Fillable polymer microparticles offer a new means for delivering vaccines | September 18, 2017 Issue - Vol. 95 Issue 37 | Chemical & Engineering News
Volume 95 Issue 37 | p. 9 | Concentrates
Issue Date: September 18, 2017

Fillable polymer microparticles offer a new means for delivering vaccines

Injected microparticles release contents at preprogrammed dosage times on the basis of polymer composition
Department: Science & Technology
News Channels: Materials SCENE
Keywords: Materials, drug delivery, polymers, vaccines
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An indivdiual fabricated microparticle before it's been filled and sealed (top) and an array of sealed microparticles.
Credit: Science
Scanning electron micrographs of an individual particle and an array of particles.
 
An indivdiual fabricated microparticle before it's been filled and sealed (top) and an array of sealed microparticles.
Credit: Science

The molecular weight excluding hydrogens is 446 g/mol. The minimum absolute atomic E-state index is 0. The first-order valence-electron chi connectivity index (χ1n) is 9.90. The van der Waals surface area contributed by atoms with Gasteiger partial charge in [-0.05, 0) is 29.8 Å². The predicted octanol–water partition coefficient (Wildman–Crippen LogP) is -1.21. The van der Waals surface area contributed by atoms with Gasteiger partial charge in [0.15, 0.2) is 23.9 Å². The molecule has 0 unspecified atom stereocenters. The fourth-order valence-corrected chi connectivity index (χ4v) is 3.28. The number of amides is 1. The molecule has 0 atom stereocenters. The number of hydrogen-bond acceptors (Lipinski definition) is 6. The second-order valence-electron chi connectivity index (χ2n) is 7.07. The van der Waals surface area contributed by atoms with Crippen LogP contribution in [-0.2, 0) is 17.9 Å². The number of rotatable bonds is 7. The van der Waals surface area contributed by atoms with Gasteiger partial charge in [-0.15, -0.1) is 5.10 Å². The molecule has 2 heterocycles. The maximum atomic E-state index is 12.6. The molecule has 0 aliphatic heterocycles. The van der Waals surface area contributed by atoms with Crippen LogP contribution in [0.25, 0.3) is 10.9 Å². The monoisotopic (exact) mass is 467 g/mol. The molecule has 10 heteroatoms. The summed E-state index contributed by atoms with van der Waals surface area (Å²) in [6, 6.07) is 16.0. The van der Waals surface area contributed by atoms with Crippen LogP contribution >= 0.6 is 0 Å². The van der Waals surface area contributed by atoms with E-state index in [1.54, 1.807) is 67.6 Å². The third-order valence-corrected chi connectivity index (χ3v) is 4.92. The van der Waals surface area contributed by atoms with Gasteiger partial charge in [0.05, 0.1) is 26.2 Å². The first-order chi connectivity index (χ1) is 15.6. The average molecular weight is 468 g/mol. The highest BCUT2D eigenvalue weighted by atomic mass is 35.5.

Three-dimensional printing is a powerful technique for rapid prototyping, but when put into practical use, the approach may not be compatible with materials used for biomedical applications such as drug delivery. Robert S. Langer, Ana Jaklenec, and coworkers at Massachusetts Institute of Technology have developed an alternative method for making microdevices from biomedically relevant materials, such as poly(lactic-co-glycolic acid) (Science 2017, DOI: 10.1126/science.aaf7447). The researchers use polydimethylsiloxane molds to shape individual layers of multilayer polymeric devices. They then align, assemble, and bond the layers using heat. The MIT team used the method to make fillable polymer microparticles that release their contents according to a preprogrammed schedule on the basis of polymer composition. They built particle bases, filled them with drug solution, capped the bases with polymer lids, sealed them by heating, and then scraped the microparticles off the substrate. In a test application, the researchers made single-injection vaccines by placing antigen doses in microparticles that release the contents at desired intervals. They gave mice a single injection of a mixture of microparticles that released ovalbumin, a model antigen, nine and 41 days after injection. Those mice achieved antibody levels higher than those in mice given separate ovalbumin injections at days six and 36. In addition to drug delivery applications, the MIT researchers used the fabrication method to make a pH sensor and microfluidic devices.

 
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